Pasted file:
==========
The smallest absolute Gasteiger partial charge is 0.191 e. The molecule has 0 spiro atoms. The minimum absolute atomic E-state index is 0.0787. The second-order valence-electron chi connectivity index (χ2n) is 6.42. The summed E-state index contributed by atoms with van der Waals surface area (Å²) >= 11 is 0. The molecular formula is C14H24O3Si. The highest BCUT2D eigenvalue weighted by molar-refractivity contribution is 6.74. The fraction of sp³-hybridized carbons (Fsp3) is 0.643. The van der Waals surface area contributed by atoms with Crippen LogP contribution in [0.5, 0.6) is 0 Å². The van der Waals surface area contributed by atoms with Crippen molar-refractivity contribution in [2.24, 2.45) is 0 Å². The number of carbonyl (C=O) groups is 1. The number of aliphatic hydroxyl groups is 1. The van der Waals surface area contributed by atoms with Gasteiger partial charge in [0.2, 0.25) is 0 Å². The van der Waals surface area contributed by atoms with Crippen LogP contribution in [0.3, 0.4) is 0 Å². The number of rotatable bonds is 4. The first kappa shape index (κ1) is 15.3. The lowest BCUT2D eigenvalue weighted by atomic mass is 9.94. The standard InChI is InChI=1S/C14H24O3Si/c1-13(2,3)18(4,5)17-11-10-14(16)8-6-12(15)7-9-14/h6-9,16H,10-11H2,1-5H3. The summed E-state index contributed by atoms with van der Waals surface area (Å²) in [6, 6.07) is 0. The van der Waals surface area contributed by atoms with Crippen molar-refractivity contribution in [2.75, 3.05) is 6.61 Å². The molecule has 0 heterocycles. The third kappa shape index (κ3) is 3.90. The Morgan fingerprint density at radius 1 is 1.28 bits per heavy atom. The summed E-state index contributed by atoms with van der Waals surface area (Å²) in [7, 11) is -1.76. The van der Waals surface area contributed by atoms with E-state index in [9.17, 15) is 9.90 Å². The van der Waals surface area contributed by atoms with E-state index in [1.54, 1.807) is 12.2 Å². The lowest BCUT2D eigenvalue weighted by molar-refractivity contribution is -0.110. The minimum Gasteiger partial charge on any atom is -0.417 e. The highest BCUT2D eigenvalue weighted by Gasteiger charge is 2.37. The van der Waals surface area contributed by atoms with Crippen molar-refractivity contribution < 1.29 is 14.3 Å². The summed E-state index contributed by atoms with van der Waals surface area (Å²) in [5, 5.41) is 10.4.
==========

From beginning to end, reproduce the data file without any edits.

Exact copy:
The smallest absolute Gasteiger partial charge is 0.191 e. The molecule has 0 spiro atoms. The minimum absolute atomic E-state index is 0.0787. The second-order valence-electron chi connectivity index (χ2n) is 6.42. The summed E-state index contributed by atoms with van der Waals surface area (Å²) >= 11 is 0. The molecular formula is C14H24O3Si. The highest BCUT2D eigenvalue weighted by molar-refractivity contribution is 6.74. The fraction of sp³-hybridized carbons (Fsp3) is 0.643. The van der Waals surface area contributed by atoms with Crippen LogP contribution in [0.5, 0.6) is 0 Å². The van der Waals surface area contributed by atoms with Crippen molar-refractivity contribution in [2.24, 2.45) is 0 Å². The number of carbonyl (C=O) groups is 1. The number of aliphatic hydroxyl groups is 1. The van der Waals surface area contributed by atoms with Gasteiger partial charge in [0.2, 0.25) is 0 Å². The van der Waals surface area contributed by atoms with Crippen LogP contribution in [0.3, 0.4) is 0 Å². The number of rotatable bonds is 4. The first kappa shape index (κ1) is 15.3. The lowest BCUT2D eigenvalue weighted by atomic mass is 9.94. The standard InChI is InChI=1S/C14H24O3Si/c1-13(2,3)18(4,5)17-11-10-14(16)8-6-12(15)7-9-14/h6-9,16H,10-11H2,1-5H3. The summed E-state index contributed by atoms with van der Waals surface area (Å²) in [6, 6.07) is 0. The van der Waals surface area contributed by atoms with Crippen molar-refractivity contribution in [2.75, 3.05) is 6.61 Å². The molecule has 0 heterocycles. The third kappa shape index (κ3) is 3.90. The Morgan fingerprint density at radius 1 is 1.28 bits per heavy atom. The summed E-state index contributed by atoms with van der Waals surface area (Å²) in [7, 11) is -1.76. The van der Waals surface area contributed by atoms with E-state index in [9.17, 15) is 9.90 Å². The van der Waals surface area contributed by atoms with E-state index in [1.54, 1.807) is 12.2 Å². The lowest BCUT2D eigenvalue weighted by molar-refractivity contribution is -0.110. The minimum Gasteiger partial charge on any atom is -0.417 e. The highest BCUT2D eigenvalue weighted by Gasteiger charge is 2.37. The van der Waals surface area contributed by atoms with Crippen molar-refractivity contribution < 1.29 is 14.3 Å². The summed E-state index contributed by atoms with van der Waals surface area (Å²) in [5, 5.41) is 10.4.